But there’s another feature of the tall Manfrotto 1004BAC  (B&H / Amazon USAUK), that I never quite was aware of. That there’s a certain poking-ability with them. You can extend it and poke stuff with it. Or in this case, lift the bride’s veil out of a tree.

At a wedding this weekend, as the bride and groom were posing outside on the steps of the church, a gust of wind grabbed the veil and wafted it away. It lodged in a tree. The limo drivers were onto it immediately, looking for something to dislodge the veil – and there was my light-stand. Look at the reach! And there was still one section to go. They hadn’t even gotten to the limit of that beast!

So there it is. These light-stands are awesome. They are fairly light-weight, they are very tall, and they stack together – and you can poke and dislodge stuff with it. Neat.

Learn more inside…

{ 5 comments }

podcast interview w/ Full Time Photographer podcast blog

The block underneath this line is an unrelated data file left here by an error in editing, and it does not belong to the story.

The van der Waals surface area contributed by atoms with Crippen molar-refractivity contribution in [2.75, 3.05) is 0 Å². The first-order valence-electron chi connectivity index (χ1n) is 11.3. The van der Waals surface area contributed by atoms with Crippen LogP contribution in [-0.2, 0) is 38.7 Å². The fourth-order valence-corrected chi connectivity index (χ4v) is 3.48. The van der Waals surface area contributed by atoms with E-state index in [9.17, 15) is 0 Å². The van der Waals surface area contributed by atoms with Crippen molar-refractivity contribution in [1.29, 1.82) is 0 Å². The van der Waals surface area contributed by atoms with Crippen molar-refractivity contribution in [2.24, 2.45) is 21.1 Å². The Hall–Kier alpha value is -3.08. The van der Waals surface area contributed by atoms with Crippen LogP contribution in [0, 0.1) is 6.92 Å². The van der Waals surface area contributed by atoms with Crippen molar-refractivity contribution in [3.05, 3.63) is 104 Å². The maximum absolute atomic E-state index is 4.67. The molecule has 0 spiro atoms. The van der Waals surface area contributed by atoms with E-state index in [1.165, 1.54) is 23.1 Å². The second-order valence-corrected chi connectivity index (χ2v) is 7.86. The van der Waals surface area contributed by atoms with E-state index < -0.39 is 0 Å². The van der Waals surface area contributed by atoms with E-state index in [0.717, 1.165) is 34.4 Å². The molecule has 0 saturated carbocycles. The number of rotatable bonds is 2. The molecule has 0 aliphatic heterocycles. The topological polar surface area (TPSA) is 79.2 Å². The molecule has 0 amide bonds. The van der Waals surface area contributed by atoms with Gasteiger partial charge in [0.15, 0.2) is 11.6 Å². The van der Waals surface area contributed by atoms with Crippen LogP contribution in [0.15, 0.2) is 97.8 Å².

John Rossi who maintains the Full Time Photographer website, interviewed me for the latest podcast on his site. As the name of his website would suggest, the theme of the interview was centered around business advice, and how I got started with my photography career.

When people ask me what kind of photography I do, I find it hard to describe these days exactly what it is that I do. My career as a photographer has moved away from purely shooting weddings and portraits. With the books and workshops as well as the Tangents blog, the photography work has expanded. A year ago I got my studio space, and now I offer it as a rental photo studio to other photographers. Commercial photography, Corporate photography and Headshots have been added to the mix of work that I do. I was even able to sell some of my Time-Lapse clips that I’ve shot. So it’s really a mixed bag at the moment. This diversity of course helps to keep it fresh and non-routine.

And this is part of what I discuss during this long rambling conversation – how I started, and where I am now. It’s been quite a journey. Along with the podcast with Steven Cotterell, this podcast interview takes it further than just a discussion of flash photography and lighting, into something else which is perhaps more informative in its own way.